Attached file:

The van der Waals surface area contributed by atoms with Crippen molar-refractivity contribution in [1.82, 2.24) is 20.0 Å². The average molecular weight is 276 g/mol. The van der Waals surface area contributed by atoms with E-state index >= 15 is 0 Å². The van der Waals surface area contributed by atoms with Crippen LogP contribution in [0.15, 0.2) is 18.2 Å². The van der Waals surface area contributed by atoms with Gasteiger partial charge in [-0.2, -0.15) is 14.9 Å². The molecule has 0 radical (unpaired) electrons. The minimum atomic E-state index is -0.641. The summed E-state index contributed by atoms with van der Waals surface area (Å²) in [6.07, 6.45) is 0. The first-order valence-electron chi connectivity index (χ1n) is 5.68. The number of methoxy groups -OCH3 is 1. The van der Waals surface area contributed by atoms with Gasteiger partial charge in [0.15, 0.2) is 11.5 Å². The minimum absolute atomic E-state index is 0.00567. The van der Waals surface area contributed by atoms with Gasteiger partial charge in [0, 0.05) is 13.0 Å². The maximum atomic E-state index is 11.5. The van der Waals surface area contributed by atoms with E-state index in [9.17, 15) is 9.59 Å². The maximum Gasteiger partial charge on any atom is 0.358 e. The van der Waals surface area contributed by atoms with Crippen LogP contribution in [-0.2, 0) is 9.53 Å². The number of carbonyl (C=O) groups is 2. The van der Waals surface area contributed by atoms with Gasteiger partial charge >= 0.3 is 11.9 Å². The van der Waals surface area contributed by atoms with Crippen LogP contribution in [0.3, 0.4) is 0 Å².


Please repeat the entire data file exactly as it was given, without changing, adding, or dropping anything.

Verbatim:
The van der Waals surface area contributed by atoms with Crippen molar-refractivity contribution in [1.82, 2.24) is 20.0 Å². The average molecular weight is 276 g/mol. The van der Waals surface area contributed by atoms with E-state index >= 15 is 0 Å². The van der Waals surface area contributed by atoms with Crippen LogP contribution in [0.15, 0.2) is 18.2 Å². The van der Waals surface area contributed by atoms with Gasteiger partial charge in [-0.2, -0.15) is 14.9 Å². The molecule has 0 radical (unpaired) electrons. The minimum atomic E-state index is -0.641. The summed E-state index contributed by atoms with van der Waals surface area (Å²) in [6.07, 6.45) is 0. The first-order valence-electron chi connectivity index (χ1n) is 5.68. The number of methoxy groups -OCH3 is 1. The van der Waals surface area contributed by atoms with Gasteiger partial charge in [0.15, 0.2) is 11.5 Å². The minimum absolute atomic E-state index is 0.00567. The van der Waals surface area contributed by atoms with Gasteiger partial charge in [0, 0.05) is 13.0 Å². The maximum atomic E-state index is 11.5. The van der Waals surface area contributed by atoms with E-state index in [9.17, 15) is 9.59 Å². The maximum Gasteiger partial charge on any atom is 0.358 e. The van der Waals surface area contributed by atoms with Crippen LogP contribution in [-0.2, 0) is 9.53 Å². The number of carbonyl (C=O) groups is 2. The van der Waals surface area contributed by atoms with Gasteiger partial charge >= 0.3 is 11.9 Å². The van der Waals surface area contributed by atoms with Crippen LogP contribution in [0.3, 0.4) is 0 Å².